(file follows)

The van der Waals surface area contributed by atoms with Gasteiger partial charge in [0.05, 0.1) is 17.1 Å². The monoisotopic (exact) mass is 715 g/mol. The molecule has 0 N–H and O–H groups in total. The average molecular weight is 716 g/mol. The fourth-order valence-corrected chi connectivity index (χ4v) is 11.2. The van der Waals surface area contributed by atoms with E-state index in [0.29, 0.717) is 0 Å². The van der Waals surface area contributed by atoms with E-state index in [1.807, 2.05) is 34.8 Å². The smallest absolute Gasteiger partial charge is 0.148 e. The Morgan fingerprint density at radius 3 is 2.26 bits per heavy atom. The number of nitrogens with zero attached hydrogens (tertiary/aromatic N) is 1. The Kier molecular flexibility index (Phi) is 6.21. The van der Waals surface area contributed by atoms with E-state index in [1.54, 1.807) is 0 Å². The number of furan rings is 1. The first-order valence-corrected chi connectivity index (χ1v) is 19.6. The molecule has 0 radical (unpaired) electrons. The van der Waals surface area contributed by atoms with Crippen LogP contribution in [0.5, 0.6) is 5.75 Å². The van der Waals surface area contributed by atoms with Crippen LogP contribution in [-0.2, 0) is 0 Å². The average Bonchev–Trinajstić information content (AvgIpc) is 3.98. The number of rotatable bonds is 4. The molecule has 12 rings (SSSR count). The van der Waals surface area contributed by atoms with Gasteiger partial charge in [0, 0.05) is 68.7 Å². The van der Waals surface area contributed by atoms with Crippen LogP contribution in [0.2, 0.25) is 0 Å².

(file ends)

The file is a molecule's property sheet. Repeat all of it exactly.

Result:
The van der Waals surface area contributed by atoms with Gasteiger partial charge in [0.05, 0.1) is 17.1 Å². The monoisotopic (exact) mass is 715 g/mol. The molecule has 0 N–H and O–H groups in total. The average molecular weight is 716 g/mol. The fourth-order valence-corrected chi connectivity index (χ4v) is 11.2. The van der Waals surface area contributed by atoms with E-state index in [0.29, 0.717) is 0 Å². The van der Waals surface area contributed by atoms with E-state index in [1.807, 2.05) is 34.8 Å². The smallest absolute Gasteiger partial charge is 0.148 e. The Morgan fingerprint density at radius 3 is 2.26 bits per heavy atom. The number of nitrogens with zero attached hydrogens (tertiary/aromatic N) is 1. The Kier molecular flexibility index (Phi) is 6.21. The van der Waals surface area contributed by atoms with E-state index in [1.54, 1.807) is 0 Å². The number of furan rings is 1. The first-order valence-corrected chi connectivity index (χ1v) is 19.6. The molecule has 0 radical (unpaired) electrons. The van der Waals surface area contributed by atoms with Crippen LogP contribution in [0.5, 0.6) is 5.75 Å². The van der Waals surface area contributed by atoms with Crippen LogP contribution in [-0.2, 0) is 0 Å². The average Bonchev–Trinajstić information content (AvgIpc) is 3.98. The number of rotatable bonds is 4. The molecule has 12 rings (SSSR count). The van der Waals surface area contributed by atoms with Gasteiger partial charge in [0, 0.05) is 68.7 Å². The van der Waals surface area contributed by atoms with Crippen LogP contribution in [0.2, 0.25) is 0 Å².